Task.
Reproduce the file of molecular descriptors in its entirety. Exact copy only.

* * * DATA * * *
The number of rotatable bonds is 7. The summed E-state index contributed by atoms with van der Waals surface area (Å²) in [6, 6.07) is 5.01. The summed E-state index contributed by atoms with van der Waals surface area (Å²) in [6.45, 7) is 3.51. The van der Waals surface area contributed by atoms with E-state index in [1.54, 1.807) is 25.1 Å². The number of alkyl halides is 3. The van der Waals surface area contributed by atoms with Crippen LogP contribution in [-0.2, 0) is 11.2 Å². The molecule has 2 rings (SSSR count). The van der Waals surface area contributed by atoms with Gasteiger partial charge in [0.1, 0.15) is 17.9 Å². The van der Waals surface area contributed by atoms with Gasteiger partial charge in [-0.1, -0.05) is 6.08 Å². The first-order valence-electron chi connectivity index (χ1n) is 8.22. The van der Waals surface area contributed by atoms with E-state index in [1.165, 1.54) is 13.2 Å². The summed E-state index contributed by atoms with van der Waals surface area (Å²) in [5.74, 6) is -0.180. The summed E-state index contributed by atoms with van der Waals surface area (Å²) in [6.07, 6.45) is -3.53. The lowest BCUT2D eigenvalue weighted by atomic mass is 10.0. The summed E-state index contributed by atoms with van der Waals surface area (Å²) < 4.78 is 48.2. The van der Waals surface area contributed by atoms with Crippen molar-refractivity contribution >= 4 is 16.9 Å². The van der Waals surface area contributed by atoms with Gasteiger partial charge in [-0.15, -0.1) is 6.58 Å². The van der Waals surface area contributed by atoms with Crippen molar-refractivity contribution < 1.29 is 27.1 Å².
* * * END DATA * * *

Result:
The number of rotatable bonds is 7. The summed E-state index contributed by atoms with van der Waals surface area (Å²) in [6, 6.07) is 5.01. The summed E-state index contributed by atoms with van der Waals surface area (Å²) in [6.45, 7) is 3.51. The van der Waals surface area contributed by atoms with E-state index in [1.54, 1.807) is 25.1 Å². The number of alkyl halides is 3. The van der Waals surface area contributed by atoms with Crippen LogP contribution in [-0.2, 0) is 11.2 Å². The molecule has 2 rings (SSSR count). The van der Waals surface area contributed by atoms with Gasteiger partial charge in [0.1, 0.15) is 17.9 Å². The van der Waals surface area contributed by atoms with Gasteiger partial charge in [-0.1, -0.05) is 6.08 Å². The first-order valence-electron chi connectivity index (χ1n) is 8.22. The van der Waals surface area contributed by atoms with E-state index in [1.165, 1.54) is 13.2 Å². The summed E-state index contributed by atoms with van der Waals surface area (Å²) in [5.74, 6) is -0.180. The summed E-state index contributed by atoms with van der Waals surface area (Å²) in [6.07, 6.45) is -3.53. The lowest BCUT2D eigenvalue weighted by atomic mass is 10.0. The summed E-state index contributed by atoms with van der Waals surface area (Å²) < 4.78 is 48.2. The van der Waals surface area contributed by atoms with Crippen molar-refractivity contribution >= 4 is 16.9 Å². The van der Waals surface area contributed by atoms with Gasteiger partial charge in [-0.15, -0.1) is 6.58 Å². The van der Waals surface area contributed by atoms with Crippen molar-refractivity contribution < 1.29 is 27.1 Å².